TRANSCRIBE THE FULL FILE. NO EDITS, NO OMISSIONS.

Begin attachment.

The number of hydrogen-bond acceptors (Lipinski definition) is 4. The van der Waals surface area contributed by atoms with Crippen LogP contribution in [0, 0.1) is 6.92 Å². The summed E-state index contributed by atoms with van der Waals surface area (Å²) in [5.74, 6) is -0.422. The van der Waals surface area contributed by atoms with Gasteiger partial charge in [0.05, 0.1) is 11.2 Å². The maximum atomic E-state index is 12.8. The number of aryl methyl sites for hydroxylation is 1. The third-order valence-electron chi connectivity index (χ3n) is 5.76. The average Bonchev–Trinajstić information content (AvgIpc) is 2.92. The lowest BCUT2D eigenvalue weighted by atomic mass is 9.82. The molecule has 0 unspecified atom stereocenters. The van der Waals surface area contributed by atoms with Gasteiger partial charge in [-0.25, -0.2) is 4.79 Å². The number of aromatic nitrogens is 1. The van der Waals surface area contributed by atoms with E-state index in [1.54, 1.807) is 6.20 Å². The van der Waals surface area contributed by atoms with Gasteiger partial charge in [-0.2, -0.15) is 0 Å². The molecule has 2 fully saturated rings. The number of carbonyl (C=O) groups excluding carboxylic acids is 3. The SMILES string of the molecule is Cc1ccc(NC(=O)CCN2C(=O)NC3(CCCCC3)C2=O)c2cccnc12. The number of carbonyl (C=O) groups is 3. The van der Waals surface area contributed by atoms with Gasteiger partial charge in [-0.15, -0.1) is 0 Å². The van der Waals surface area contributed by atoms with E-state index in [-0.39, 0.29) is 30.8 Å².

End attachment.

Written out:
The number of hydrogen-bond acceptors (Lipinski definition) is 4. The van der Waals surface area contributed by atoms with Crippen LogP contribution in [0, 0.1) is 6.92 Å². The summed E-state index contributed by atoms with van der Waals surface area (Å²) in [5.74, 6) is -0.422. The van der Waals surface area contributed by atoms with Gasteiger partial charge in [0.05, 0.1) is 11.2 Å². The maximum atomic E-state index is 12.8. The number of aryl methyl sites for hydroxylation is 1. The third-order valence-electron chi connectivity index (χ3n) is 5.76. The average Bonchev–Trinajstić information content (AvgIpc) is 2.92. The lowest BCUT2D eigenvalue weighted by atomic mass is 9.82. The molecule has 0 unspecified atom stereocenters. The van der Waals surface area contributed by atoms with Gasteiger partial charge in [-0.25, -0.2) is 4.79 Å². The number of aromatic nitrogens is 1. The van der Waals surface area contributed by atoms with E-state index in [1.54, 1.807) is 6.20 Å². The van der Waals surface area contributed by atoms with Gasteiger partial charge in [-0.2, -0.15) is 0 Å². The molecule has 2 fully saturated rings. The number of carbonyl (C=O) groups excluding carboxylic acids is 3. The SMILES string of the molecule is Cc1ccc(NC(=O)CCN2C(=O)NC3(CCCCC3)C2=O)c2cccnc12. The number of carbonyl (C=O) groups is 3. The van der Waals surface area contributed by atoms with Gasteiger partial charge in [-0.15, -0.1) is 0 Å². The van der Waals surface area contributed by atoms with E-state index in [-0.39, 0.29) is 30.8 Å².